Richard Toscan

Most of Cosmopolis (Canadian, David Cronenberg ) takes place in a limo, but since the limo moves, that keeps visual interest. Also most of John Sayles' breakout film, Return of the Secaucus 7.

Debbie Croysdale

Films have even been done where the protagonist is mainly in a coffin. The story will always out! Flashbacks are tricky, sometimes they provide juicy revelations, other times they just frustrate. I once switched over TV, every time I got absorbed in a story, a meaningless switch would take place.

Kenneth David Swenson

Also the film version of "Jesus Christ Superstar" which I believe was almost completely shot in and around an olive grove. Understandable that they couldn't go to all the locations for real because the actors would have had to have carried helmets and worn flak jackets under the costumes.

David Levy

I see no one mentioned "El Mariachi". Robert Rodriguez's first film of his "Mexican trilogy". A $7,000 budget shot within a one block radius of one building. Because of the angles and shots it looked like it was a larger production than it really was. Shot for the Mexican market, Columbia picked it up for full release. They put more into the 35 MM transfer, marketing, and promotion than was spent on making the film.

Mike Stivala

Seems like we're talking about 2 different things here. By one "location" do you mean one physical place that has several different "looks" to it that you could use to make it seem like several different locations? OR - are you talking about something like "Twelve Angry Men" in which the entire film literally takes place in one room? If you're talking about the former, that's a great no- budget technique to boost production value however moving a crew, even just upstairs, does take time. If you're talking about the latter - I'd say that your characters and story better be super compelling!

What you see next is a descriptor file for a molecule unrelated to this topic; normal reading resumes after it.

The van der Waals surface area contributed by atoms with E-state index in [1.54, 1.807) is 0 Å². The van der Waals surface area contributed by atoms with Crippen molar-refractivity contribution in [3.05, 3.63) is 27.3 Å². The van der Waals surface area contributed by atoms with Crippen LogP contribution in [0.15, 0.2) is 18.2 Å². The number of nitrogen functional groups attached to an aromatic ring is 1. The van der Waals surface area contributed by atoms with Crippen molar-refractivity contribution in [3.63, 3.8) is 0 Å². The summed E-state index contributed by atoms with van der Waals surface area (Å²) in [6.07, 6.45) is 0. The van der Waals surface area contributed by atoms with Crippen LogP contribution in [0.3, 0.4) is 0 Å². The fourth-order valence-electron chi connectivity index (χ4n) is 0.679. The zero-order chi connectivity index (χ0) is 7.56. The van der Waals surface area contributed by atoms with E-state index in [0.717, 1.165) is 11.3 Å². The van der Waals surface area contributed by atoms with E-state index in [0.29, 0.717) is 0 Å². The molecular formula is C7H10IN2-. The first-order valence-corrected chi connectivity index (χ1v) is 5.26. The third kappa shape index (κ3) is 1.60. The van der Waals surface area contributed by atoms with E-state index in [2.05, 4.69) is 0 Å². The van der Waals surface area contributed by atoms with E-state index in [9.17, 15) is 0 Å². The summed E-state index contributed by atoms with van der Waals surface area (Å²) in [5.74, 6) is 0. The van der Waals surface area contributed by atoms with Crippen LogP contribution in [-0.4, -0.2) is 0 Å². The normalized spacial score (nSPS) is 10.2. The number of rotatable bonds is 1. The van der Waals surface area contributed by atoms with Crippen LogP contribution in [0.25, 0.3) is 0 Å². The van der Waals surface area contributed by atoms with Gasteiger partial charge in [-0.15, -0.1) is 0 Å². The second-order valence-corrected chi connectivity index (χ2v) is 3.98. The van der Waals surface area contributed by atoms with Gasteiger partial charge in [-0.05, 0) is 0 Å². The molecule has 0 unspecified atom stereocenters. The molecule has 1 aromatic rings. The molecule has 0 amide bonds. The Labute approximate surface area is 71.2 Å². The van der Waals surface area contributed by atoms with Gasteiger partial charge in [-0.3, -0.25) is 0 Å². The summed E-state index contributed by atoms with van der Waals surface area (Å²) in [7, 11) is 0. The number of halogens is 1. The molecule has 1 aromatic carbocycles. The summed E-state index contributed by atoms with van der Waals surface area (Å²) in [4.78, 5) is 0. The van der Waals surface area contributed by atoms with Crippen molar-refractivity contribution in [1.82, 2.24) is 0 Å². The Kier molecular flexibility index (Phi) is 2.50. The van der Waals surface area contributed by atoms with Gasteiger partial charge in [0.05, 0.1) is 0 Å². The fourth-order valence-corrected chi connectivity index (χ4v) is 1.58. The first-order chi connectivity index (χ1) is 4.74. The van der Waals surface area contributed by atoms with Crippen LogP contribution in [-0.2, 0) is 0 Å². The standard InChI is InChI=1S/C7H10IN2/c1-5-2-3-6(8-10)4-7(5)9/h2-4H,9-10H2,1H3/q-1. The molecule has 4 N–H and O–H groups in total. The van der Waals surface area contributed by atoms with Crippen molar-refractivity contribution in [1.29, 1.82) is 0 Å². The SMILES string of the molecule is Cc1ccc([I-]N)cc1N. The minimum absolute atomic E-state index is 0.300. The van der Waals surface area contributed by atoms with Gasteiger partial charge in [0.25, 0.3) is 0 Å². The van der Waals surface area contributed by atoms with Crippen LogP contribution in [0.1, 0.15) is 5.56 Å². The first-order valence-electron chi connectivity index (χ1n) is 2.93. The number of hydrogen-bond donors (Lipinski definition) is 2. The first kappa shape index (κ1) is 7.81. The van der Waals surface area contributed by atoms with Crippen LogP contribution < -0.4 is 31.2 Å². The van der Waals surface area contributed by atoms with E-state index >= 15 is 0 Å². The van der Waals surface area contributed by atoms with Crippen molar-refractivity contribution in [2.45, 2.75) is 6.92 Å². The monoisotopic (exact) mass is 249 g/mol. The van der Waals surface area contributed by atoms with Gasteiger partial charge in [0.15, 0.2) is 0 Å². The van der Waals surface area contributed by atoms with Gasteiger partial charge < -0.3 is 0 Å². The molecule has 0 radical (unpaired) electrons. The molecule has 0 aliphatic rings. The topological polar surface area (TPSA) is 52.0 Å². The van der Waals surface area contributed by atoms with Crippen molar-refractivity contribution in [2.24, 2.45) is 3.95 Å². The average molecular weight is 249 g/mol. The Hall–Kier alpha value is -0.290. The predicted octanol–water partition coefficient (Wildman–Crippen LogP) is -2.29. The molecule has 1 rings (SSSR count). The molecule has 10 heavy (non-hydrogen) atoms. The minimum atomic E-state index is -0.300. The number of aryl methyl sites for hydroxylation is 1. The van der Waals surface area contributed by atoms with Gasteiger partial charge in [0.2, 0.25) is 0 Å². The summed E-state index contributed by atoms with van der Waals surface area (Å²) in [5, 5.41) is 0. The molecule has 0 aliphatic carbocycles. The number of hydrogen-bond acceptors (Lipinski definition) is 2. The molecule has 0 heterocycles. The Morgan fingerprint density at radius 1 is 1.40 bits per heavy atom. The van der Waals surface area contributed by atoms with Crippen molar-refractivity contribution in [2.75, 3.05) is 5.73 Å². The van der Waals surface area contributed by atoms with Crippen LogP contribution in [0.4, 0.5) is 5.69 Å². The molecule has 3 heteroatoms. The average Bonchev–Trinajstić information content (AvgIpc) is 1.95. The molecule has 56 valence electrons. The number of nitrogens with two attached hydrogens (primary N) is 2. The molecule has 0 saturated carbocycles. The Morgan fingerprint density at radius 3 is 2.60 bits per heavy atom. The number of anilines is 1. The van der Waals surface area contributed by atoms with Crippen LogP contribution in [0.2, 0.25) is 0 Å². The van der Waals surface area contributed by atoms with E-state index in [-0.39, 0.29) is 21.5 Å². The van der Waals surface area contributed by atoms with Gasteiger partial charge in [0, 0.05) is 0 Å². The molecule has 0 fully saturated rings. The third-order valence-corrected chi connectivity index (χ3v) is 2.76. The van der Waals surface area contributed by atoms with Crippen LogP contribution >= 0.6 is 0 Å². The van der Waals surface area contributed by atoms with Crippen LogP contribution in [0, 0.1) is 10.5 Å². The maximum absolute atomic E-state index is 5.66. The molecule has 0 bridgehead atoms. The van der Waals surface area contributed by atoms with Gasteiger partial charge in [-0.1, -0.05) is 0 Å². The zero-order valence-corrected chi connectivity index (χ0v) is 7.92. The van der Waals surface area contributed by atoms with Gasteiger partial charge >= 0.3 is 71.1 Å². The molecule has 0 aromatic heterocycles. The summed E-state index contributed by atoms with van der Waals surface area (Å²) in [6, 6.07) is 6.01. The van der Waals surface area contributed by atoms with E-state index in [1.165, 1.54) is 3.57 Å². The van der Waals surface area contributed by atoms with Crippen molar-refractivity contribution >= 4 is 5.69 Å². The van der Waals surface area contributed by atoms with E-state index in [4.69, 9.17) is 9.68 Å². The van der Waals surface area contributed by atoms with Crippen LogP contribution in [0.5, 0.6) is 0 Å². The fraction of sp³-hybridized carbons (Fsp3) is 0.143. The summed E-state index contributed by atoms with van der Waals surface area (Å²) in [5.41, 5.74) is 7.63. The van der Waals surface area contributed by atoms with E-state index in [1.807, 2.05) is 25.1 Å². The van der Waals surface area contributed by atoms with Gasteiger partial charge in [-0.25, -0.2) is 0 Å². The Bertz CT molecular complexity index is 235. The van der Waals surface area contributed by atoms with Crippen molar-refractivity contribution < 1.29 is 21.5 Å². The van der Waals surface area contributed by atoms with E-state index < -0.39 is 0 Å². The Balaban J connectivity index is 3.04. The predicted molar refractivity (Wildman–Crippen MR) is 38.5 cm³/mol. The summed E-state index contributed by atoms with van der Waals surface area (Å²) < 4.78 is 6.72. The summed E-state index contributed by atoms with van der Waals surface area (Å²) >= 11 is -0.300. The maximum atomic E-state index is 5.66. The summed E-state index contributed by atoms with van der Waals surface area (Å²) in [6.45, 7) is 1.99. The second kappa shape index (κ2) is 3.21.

David Levy

Lisa, movie is "Nick of Time" with Christopher Walken as well!

Debbie Croysdale

Hi El Mariachi is a good example, but special permissions were used from Lord Mayor, for weapons scenes. Also Tim hasn't mentioned, general set up, does he want body doubles and special effects? Or is it a one location with no heavy action scenes.

William G Chandler Jr

You could write the one scene as long as your location, and characters have nice depth. Devil believe it, or not, was interesting, Panic Room is solid. Rear Window, of course. Phone Booth, Saw, Funny Games, and Reservoir Dogs are all movies that use the one location in interesting ways.

Jenny Masterton

I can see it happening with people coming in and out, atmospheric changes and that sort of thing. Well, it's basically been done with 12 Angry Men.

William Martell

I second ALICE CREED, another film with no shortage of twists and suspense, in a 3 room flat... with 3 characters.

Tim Goodwin

Great advice from all. Looks like I'll be taking in a few movies this weekend. As the story progresses, I'm sure I'll have more questions. Thanks again.

Alex Sarris

Saw !!!

C. D-Broughton